Advocates criticize Denver’s regulations for public marijuana consumption

DENVER -- When Initiative 300 passed in Denver last November, it was being hailed as a significant milestone for expanded canibus consumption.

At the time, supporters believed marijuana could soon be used in coffee shops, restaurants and bars, and even yoga studios throughout the city.

But as Denver prepares to finalize regulations regarding Initiative 300, some of the people behind the campaign are growing frustrated with the city.

"Right now the way the rules have evolved they have become so restrictive,"  Emmett Reistroffer, campaign director for Initiative 300 said in an interview.

Reistroffer's frustration is with how far the city is going to separate alcohol and marijuana -- to the point that even an event space could not shut down its bar for the night to host a canibus event -- they would have to completely suspend their license.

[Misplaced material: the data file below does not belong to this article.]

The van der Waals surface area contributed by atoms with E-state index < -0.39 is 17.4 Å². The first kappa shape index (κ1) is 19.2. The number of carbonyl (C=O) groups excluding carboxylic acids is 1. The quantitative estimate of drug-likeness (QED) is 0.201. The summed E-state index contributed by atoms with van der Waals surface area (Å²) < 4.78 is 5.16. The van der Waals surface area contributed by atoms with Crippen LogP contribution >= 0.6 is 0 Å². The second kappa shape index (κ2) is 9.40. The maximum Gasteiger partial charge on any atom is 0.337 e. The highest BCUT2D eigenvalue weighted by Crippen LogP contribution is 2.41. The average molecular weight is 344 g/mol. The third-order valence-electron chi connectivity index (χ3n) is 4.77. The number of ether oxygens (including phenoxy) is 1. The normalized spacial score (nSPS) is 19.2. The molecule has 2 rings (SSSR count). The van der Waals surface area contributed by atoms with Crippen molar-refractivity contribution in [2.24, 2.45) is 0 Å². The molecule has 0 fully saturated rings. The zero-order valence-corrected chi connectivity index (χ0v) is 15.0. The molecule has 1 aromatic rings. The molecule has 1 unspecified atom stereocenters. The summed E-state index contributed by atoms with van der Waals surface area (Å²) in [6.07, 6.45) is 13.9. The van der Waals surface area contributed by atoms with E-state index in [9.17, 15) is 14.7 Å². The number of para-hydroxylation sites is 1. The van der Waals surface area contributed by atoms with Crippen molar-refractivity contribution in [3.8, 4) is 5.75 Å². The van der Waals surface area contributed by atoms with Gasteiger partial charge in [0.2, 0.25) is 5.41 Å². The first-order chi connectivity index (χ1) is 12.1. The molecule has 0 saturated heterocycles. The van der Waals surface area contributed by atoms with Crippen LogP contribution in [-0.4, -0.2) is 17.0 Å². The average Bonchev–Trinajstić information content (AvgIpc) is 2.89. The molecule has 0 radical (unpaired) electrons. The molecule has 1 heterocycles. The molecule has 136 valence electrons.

"Entertainment venues that serve alcohol will not be able to get canibus permits even on days they are not serving alcohol because the rules are so broad," Reistroffer said.

Reistroffer fears as a result only coffee shops and yoga studios -- places that traditional don't have alcohol licenses -- will qualify.

Mutiny Cafe on Broadway is considering to be one of the first venues Reistroffer said.

"There was a lot of issues to hash through and people have strong feelings on both sides," Dan Rowland, a spokesman with the City of Denver said.

Rowland says the City's proposed set of regulations is online and feedback is currently being received.

The rules will be adopted sometime after a June 13th public meeting.